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REM Sleep Disorder May Predict Future Cognitive Impairment

September 28, 2014

Mayo ClinicFor most of us, our nighttime dreams make for fun recall and interpretation in the morning. The vivid, movie-like scenes include our movement through a virtual world once we reach the rapid eye movement (REM) stage of sleep.  So that we don’t actually act out those dreams physically, our brains normally put our muscles into a state of paralysis to keep us motionless in our beds. However, this safety restriction malfunctions in about 1 in 200 people, allowing them to mimic their dream movements including flailing, swinging arms and legs which can cause injury to themselves or their bedmates.

Known as Rapid Eye Movement Behavior Disorder (RBD), it is often associated with neurodegenerative disorders such as Parkinson disease, Alzheimer’s disease and dementia, especially in the elderly. Two recent research papers, based on data from the Mayo Clinic Study of Aging, have tried to understand not only the association of RBD and brain disorders but if RBD symptoms can be an accurate early predictor of future neurodegeneration.

In a 2012 study using the Mayo Sleep Questionnaire, researchers at Mayo Clinic followed 44 volunteers who had tested positive for probable RBD over four years to watch for signs of mild cognitive impairment (MCI), an early warning sign for several neurodegenerative disorders.

They found that 34% of those with probable RBD developed MCI or Parkinson disease within four years, a rate 2.2 times greater than that of a healthy population of similar age but with no symptoms of RBD.

“Understanding that certain patients are at greater risk for MCI or Parkinson’s disease will allow for early intervention, which is vital in the case of such disorders that destroy brain cells. Although we are still searching for effective treatments, our best chance of success is to identify and treat these disorders early, before cell death,” said co-author Brad Boeve, M.D., a Mayo Clinic neurologist.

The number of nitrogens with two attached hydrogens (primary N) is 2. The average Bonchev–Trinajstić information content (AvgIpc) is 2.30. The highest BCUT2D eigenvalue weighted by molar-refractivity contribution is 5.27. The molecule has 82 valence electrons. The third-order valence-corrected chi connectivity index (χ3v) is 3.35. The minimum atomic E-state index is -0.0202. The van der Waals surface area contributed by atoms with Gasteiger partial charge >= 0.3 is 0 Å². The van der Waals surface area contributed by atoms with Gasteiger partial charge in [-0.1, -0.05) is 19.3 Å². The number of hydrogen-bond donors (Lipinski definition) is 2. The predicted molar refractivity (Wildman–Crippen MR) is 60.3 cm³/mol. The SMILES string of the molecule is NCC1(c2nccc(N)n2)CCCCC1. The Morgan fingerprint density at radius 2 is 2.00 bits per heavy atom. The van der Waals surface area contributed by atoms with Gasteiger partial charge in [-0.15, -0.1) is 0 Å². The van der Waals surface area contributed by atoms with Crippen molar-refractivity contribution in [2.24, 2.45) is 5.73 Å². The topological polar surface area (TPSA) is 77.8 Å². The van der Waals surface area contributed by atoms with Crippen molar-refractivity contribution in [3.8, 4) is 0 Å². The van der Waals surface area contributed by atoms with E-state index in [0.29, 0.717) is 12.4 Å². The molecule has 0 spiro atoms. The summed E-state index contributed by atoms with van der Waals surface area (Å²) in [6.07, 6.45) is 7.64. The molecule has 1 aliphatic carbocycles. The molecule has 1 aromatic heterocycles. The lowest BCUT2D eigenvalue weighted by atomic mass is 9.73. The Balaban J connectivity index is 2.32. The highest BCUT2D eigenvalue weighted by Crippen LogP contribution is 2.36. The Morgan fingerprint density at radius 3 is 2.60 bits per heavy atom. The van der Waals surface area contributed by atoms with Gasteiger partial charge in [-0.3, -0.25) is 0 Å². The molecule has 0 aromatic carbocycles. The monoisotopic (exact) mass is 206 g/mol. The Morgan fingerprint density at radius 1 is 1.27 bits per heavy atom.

As a follow-up study, Dr. Boeve and his team tested the cognition of a different population of 599 Mayo aging study participants, (median age 63.8), using the Cogstate brief battery, including Detection (DET) – measuring simple reaction time, Identification (IDN) – measuring choice reaction time, One Card Learning (OCL) – measuring visual learning, One Back test (ONB) – measuring working memory and attention, and the Groton Maze Learning Test (GMLT) – measuring spatial working memory. In addition, the levels of alertness and sleepiness of the participants were rated by their close family members.

Researchers found that those rated as more alert required less time to complete the five cognitive tests while accuracy remained constant.  At the same time, participants who had a higher sleepiness score took more time to finish the IDN test.

The study has been published in Alzheimer’s and Dementia, the journal of the Alzheimer’s Association.

“These findings suggest that alertness and daytime sleepiness are associated with cognitive performance in cognitively-normal individuals,” wrote the study authors. “Longitudinal analyses are needed to determine if these sleep related features are predictive of future cognitive decline in this age group.”

Questions or comments? Please contact Dan Peterson